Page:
Put the sugar and water in a pan and heat, making sure it doesn't boil. Add the caramel, phosphoric acid (carefully!) and caffeine solution to the flavouring formula and stir carefully.
My pH sticks said that the mixture was about pH 1, so don't drink it.
Once the sugar has all dissolved in the water, adding the flavouring and stir, then allow it to cool. We made just over two litres of the concentrate, enough to make 14 litres of cola. This is what the concentrate looked like.
We diluted the mixture 7:1 with sparkling mineral water and tried it - absolutely delicious! We had a bottle of Coke to compare it with, and to be honest after our magical open source cola, the "real thing" tasted dull and lifeless.
I've since tried it with soda water (also nice) and with straight tap water and it's still great! I've had really good feedback from everyone who's tried it, although almost nobody has guessed what flavour it's supposed to be - especially since it's not brown.
So it's a winner in terms of taste, how about cost? If we hadn't messed up the first stage we would have had more like 28 litres of cola and enough ingredients left over to make another 2-3 batches. That's about 70 litres of cola for £40, which is about half the cost of buying it.
I'm still obsessed with poker and a bit sad that Kat doesn't enjoy the game at all. It's all about maths and she loves maths! So in an effort to make the game more friendly I've invented Poker Scrabble, hope you like it.
Essentially it's the rules of Texas Hold 'Em but using Scrabble tiles instead of cards. The aim of the game is to make the highest scoring word using your two letter tiles plus five community letters.
To play, you'll need a set of poker chips and a set of Scrabble tiles. Depending on your house rules, you may allow players to look up words in a dictionary before they play, or afterwards.
The structure of the game follows Texas Hold 'Em exactly.
The player to the left of dealer puts in the small blind, and the next player to the left puts in the big blind.
2. Hole tiles
Each player is dealt two letter tiles face down, moving clockwise from the player to the left of the dealer.
Good hole tiles are high value letters. Kat was dealt QI in a match a while ago, which netted her a big pot.
The hand begins with a "pre-flop" betting round, beginning with the player to the left of the big blind and continuing clockwise. Betting continues until every player has folded, put in all of their chips, or matched the amount put in by the other active players.
4. The Flop
The dealer deals three face-up community letter tiles. The flop is followed by a second betting round. This and all subsequent betting rounds begin with the player to the dealer's left and continue clockwise.
5. The Turn
After the flop betting round ends, a single community letter tile is dealt, followed by a third betting round.
6. The River
A final single community letter tile is then dealt, followed by a fourth betting round.
7. The Showdown
On the showdown, each player plays the highest value valid Scrabble word they can make from the seven tiles comprising his two hole letter tiles and the five community letter tiles.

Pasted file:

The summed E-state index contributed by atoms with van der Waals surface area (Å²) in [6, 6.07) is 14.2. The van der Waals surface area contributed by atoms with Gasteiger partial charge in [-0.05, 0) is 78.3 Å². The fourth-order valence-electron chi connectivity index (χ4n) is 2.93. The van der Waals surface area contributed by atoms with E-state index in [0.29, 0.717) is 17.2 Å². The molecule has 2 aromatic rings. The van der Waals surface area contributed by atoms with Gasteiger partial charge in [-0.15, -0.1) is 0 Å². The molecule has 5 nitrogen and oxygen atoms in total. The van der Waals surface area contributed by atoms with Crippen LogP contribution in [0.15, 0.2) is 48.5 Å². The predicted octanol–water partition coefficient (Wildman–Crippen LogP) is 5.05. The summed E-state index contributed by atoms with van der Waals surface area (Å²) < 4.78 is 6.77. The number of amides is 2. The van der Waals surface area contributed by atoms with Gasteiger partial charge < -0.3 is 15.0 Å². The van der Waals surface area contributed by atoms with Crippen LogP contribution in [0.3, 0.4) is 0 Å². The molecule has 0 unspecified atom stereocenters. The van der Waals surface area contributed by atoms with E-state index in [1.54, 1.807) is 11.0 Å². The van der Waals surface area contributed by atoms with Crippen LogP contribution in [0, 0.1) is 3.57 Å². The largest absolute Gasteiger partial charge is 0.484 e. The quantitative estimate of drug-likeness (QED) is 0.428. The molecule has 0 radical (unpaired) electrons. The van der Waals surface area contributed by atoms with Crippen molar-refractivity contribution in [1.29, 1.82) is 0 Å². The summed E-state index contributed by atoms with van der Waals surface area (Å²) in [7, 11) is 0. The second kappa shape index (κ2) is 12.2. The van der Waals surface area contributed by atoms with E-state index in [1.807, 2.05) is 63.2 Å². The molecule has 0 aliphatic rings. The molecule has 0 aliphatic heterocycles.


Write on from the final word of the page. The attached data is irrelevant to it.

A player can use both of their two letter tiles, one, or none at all, to form their word. Players who use all seven tiles to make a word get a 50 point bonus.
The player with the highest value word wins the chips and play continues with the dealer moving round one position clockwise.
Kat is annoyingly good at this game.
Making salt from seawater
When I told a friend I was going to make salt, her reaction was 'why bother?'. True, it's pretty cheap but I was curious to see the point where it turns from being water to being salt. We had some friends staying and their kids were really interested to see the process, so maybe your kids would like to see it too.
I wanted to get some nice clean sea water, so we went out for a sail in St Austell Bay and collected 5 litres of water from a spot about quarter of a mile offshore.
When we got back, I left it to sit overnight so any big particles settled to the bottom, and then filtered it through a bunch of coffee filters. There were a few specks in the filters, but generally it was pretty clean.
Okay, so this isn't the most environmentally friendly way I could have done it, but waiting for it to evaporate in the UK would have taken weeks. As the water level went down it became more and more cloudy.If you're doing this at home, don't use steel pans! It went a bit rusty.
Eventually it became a white crystalline sludge, at which point we ran it through another coffee filter but this time we kept the solid material.
We spread the sludge onto a piece of baking paper and dried it in the oven at about 85°C for a couple of hours, until it was completely dry.
Once it was dry, the salt had caked into large lumps, so we pushed it through a sieve. Ta da!
In total we got 134g of salt from 5 litres of water. Average sea salinity is 3.5% so the maximum yield was 175g. There was a lot crusted onto the pan, and some of the salt will have evaporated with the water, so this is about right.
I've just had my first go at copper refining from some old scrap copper pipe, and it's really really hot.
I've been playing with aluminium up to now which melts at a balmy 660 °C, easily achievable with my furnace. Copper melts at 1084 °C which makes it glow bright yellow!
Here's a quick video of my first attempt at copper.
I'm a massive Nutella fan, so when a friend posted a link explaining how to make it, I ran right out to buy some hazelnuts. I wanted to avoid using palm oil, and thought it would be extra awesome with coconut oil instead. I made a batch with normal oil, a batch with coconut oil and a batch with dark chocolate just to see what would happen.